Anyone who’s tried to buy a brand-new car this year may well have been disappointed. Dealers will happily sell you one. But actually getting to enjoy that new-car smell and all the electronic wizardry a new car will feature now involves a lengthy wait.
The delays are all down to a shortage of a part that costs a few quid. They are called integrated circuits or semi-conductor chips, more commonly known as computer chips. There’s even a knock-on to used cars with prices of these increasing. Read on for the full story.
If you’re unlucky enough to have your car stolen, there’s a very good chance it will end up in what’s known as a chop shop. There it will be dismantled or chopped up and its parts will either be sold to innocent consumers or used to repair wrecked cars.
Interest rates have been super low for years so rather than investing in a savings account, why not invest in a classic car? And we’re not talking about putting money into a motor with a famous name such as Ferrari, Maserati, Aston Martin or Jaguar.
Experts are claiming that the prices of many cars once considered run of the mill are on the up. It’s been fuelled by enthusiasts who following the pandemic find they have more time and funds on their hands. It means finding an old car might make a more sensible investment than putting your money in the bank.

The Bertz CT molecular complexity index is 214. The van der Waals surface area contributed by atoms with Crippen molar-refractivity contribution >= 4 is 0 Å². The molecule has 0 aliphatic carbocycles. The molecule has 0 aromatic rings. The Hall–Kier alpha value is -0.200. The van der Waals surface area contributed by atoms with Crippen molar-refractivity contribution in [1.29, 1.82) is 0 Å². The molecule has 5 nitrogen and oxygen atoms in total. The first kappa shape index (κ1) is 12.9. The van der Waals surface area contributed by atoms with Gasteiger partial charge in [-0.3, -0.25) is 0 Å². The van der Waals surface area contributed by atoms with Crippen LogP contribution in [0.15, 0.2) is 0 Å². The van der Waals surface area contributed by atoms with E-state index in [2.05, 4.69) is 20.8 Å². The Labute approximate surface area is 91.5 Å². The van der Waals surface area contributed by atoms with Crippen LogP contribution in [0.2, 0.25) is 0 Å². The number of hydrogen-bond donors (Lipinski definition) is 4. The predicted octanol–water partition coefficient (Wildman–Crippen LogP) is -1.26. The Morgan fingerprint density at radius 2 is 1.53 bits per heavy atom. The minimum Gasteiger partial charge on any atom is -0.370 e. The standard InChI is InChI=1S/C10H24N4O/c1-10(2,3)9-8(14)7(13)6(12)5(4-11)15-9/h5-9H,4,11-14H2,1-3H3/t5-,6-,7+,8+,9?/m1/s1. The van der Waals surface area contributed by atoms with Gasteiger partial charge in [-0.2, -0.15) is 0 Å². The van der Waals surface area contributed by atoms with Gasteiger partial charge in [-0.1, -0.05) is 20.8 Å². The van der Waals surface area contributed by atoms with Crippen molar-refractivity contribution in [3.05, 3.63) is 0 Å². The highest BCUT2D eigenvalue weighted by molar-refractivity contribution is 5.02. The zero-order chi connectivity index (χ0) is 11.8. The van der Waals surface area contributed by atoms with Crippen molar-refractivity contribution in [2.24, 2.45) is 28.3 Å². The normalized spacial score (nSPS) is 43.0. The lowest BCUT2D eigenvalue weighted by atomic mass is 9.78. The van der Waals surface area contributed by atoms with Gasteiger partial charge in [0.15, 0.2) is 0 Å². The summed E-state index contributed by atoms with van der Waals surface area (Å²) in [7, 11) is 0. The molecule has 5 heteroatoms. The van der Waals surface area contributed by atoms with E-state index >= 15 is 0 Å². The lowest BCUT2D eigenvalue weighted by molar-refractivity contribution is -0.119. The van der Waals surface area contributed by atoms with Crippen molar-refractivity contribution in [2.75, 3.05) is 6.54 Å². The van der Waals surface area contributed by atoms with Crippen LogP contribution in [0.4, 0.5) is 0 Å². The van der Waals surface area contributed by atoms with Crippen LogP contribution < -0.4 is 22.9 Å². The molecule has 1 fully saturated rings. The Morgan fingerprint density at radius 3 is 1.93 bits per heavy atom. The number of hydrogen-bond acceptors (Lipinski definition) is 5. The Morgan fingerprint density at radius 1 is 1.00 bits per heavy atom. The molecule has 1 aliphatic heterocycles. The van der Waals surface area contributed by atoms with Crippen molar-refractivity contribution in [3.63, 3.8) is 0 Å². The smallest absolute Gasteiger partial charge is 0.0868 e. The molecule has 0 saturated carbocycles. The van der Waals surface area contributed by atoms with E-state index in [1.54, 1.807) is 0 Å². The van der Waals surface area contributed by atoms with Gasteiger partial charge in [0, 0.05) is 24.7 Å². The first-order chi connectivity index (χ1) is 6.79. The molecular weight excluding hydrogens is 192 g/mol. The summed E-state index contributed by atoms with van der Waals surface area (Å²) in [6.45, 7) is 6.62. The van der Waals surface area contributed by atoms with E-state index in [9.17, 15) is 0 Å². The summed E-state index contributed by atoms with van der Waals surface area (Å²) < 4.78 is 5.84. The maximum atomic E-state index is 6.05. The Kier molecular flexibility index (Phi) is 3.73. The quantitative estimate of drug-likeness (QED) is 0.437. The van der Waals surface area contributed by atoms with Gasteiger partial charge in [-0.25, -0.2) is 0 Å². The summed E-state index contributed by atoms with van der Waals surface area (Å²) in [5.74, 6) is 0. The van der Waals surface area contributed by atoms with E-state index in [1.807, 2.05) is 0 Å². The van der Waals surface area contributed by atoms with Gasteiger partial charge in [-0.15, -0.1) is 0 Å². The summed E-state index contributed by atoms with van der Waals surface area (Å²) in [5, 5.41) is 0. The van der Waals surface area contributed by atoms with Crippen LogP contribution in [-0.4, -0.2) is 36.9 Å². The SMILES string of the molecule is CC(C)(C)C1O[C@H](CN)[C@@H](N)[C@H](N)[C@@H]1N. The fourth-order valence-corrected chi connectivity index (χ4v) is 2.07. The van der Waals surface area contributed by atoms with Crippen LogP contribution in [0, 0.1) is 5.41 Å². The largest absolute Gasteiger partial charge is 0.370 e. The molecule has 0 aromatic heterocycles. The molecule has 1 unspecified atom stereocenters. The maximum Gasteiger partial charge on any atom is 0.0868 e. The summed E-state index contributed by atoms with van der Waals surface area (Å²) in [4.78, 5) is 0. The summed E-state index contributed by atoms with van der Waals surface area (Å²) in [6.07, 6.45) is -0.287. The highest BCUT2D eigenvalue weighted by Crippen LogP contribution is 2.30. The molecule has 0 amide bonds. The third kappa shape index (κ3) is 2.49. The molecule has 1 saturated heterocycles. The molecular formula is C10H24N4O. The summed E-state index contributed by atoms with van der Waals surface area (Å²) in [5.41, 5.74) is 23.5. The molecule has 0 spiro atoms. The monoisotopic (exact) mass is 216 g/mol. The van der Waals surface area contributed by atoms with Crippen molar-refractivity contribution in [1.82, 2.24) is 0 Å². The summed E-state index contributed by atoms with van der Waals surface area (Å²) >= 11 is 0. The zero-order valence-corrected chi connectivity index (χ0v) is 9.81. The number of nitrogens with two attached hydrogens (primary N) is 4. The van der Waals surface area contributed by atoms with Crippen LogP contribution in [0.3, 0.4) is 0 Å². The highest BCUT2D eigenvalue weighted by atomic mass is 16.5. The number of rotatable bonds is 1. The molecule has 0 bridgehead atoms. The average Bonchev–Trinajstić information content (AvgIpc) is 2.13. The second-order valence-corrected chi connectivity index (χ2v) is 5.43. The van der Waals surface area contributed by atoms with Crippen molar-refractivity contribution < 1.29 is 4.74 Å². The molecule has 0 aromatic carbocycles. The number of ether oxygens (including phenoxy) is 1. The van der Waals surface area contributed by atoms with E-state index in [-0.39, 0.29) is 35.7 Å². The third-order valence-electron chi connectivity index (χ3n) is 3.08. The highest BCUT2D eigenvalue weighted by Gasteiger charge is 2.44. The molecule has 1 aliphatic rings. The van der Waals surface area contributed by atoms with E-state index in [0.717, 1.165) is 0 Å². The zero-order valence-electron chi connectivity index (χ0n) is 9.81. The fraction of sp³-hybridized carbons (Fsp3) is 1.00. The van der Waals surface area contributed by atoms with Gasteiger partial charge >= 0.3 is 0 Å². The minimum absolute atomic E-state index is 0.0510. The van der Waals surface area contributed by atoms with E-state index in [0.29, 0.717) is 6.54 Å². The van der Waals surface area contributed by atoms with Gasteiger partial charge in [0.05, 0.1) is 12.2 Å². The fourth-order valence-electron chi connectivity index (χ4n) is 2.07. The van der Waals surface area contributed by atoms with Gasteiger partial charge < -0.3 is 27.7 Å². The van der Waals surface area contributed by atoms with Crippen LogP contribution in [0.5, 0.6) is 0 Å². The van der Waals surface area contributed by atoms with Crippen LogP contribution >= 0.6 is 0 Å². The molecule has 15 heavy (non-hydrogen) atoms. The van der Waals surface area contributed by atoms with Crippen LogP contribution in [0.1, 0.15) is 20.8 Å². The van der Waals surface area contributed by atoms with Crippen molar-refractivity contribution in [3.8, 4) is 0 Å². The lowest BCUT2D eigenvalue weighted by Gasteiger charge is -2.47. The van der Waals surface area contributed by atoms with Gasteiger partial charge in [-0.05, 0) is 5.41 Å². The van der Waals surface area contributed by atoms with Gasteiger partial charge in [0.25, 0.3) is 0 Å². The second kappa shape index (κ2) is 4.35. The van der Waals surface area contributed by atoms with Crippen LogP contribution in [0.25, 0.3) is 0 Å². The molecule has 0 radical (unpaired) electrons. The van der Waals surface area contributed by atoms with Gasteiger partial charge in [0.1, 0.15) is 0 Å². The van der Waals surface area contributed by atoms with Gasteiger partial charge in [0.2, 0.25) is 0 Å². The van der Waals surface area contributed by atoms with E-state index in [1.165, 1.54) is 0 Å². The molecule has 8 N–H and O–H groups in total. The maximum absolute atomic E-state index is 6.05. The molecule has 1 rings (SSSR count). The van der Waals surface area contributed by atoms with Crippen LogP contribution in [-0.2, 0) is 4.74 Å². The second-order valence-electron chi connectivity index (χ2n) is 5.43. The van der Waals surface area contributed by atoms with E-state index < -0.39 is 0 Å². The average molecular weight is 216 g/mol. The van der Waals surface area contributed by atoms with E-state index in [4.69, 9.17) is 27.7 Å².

From 2030, every new car sold in the UK will have to be electric. That’s great for the environment. And it’ll probably mean daily motoring will cost less for drivers because certainly at the moment, electricity is cheaper than petrol or diesel.
The downside is electric cars are expensive to buy. So what about converting your petrol or diesel car to battery power? Is it possible? And if so, how much would it cost?
The charge to electric cars is well and truly underway. With the government revealing a ban on sales of new petrol and diesel models from 2030, we’re all having to adapt to an electric future. And that means there’s ever more choice in the electric car market.
With fuel costs as low as 3 pence per mile (about a third of what you pay for petrol or diesel) and long battery warranties, electric cars are looking ever-more attractive. Here are 10 new electric models to look out for in 2021.
We’re quite often asked why all cars don’t have heated windscreens to prevent steaming up. Heated screens are a great innovation, clearing condensation inside swiftly while helping to melt ice outside on frosty mornings. But not all cars have them. Read on to find out why.
The COVID-19 pandemic has forced many activities online, car buying among them. If future lockdowns dictate that all car dealers must close again, more of us will have to buy our next car over the internet. But how secure is it? What’s the choice like? Can you haggle over the price? And how likely are you to end up with a dodgy motor?
Car drivers are being warned they could fall victim to increasingly persistent motoring scammers. In 2020, the government’s Driver and Vehicle Licencing Agency (DVLA) saw a 603 per cent leap in fraudulent activity compared to the previous year. That’s just from the number of scams that drivers reported. The DVLA is worried thousands of drivers have unwittingly fallen for scams and not disclosed it.
Desperate fraudsters are sending blanket emails and texts to thousands of drivers. They know that if just a tiny percentage fall for them, the crooks will be quids in. Read on to find out how you can avoid being scammed.